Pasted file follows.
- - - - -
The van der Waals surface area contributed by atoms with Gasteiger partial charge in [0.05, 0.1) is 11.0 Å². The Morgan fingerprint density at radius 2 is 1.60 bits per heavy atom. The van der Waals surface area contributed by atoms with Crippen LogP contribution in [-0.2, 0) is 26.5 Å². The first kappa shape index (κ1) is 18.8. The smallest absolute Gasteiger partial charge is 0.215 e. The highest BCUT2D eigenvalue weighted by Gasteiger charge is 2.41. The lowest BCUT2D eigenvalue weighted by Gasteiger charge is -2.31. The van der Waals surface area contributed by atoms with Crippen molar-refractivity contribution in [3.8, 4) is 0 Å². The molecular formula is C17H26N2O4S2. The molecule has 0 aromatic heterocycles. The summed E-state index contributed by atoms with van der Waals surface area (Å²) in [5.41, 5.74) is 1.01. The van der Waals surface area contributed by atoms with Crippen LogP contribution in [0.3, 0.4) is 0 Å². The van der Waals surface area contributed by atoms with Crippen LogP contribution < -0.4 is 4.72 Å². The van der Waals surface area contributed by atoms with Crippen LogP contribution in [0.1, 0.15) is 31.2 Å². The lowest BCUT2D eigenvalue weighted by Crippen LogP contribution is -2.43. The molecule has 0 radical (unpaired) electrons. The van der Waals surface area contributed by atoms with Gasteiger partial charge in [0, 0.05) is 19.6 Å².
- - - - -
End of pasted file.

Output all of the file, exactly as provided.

The van der Waals surface area contributed by atoms with Gasteiger partial charge in [0.05, 0.1) is 11.0 Å². The Morgan fingerprint density at radius 2 is 1.60 bits per heavy atom. The van der Waals surface area contributed by atoms with Crippen LogP contribution in [-0.2, 0) is 26.5 Å². The first kappa shape index (κ1) is 18.8. The smallest absolute Gasteiger partial charge is 0.215 e. The highest BCUT2D eigenvalue weighted by Gasteiger charge is 2.41. The lowest BCUT2D eigenvalue weighted by Gasteiger charge is -2.31. The van der Waals surface area contributed by atoms with Crippen molar-refractivity contribution in [3.8, 4) is 0 Å². The molecular formula is C17H26N2O4S2. The molecule has 0 aromatic heterocycles. The summed E-state index contributed by atoms with van der Waals surface area (Å²) in [5.41, 5.74) is 1.01. The van der Waals surface area contributed by atoms with Crippen LogP contribution in [0.3, 0.4) is 0 Å². The van der Waals surface area contributed by atoms with Crippen LogP contribution < -0.4 is 4.72 Å². The van der Waals surface area contributed by atoms with Crippen LogP contribution in [0.1, 0.15) is 31.2 Å². The lowest BCUT2D eigenvalue weighted by Crippen LogP contribution is -2.43. The molecule has 0 radical (unpaired) electrons. The van der Waals surface area contributed by atoms with Gasteiger partial charge in [0, 0.05) is 19.6 Å².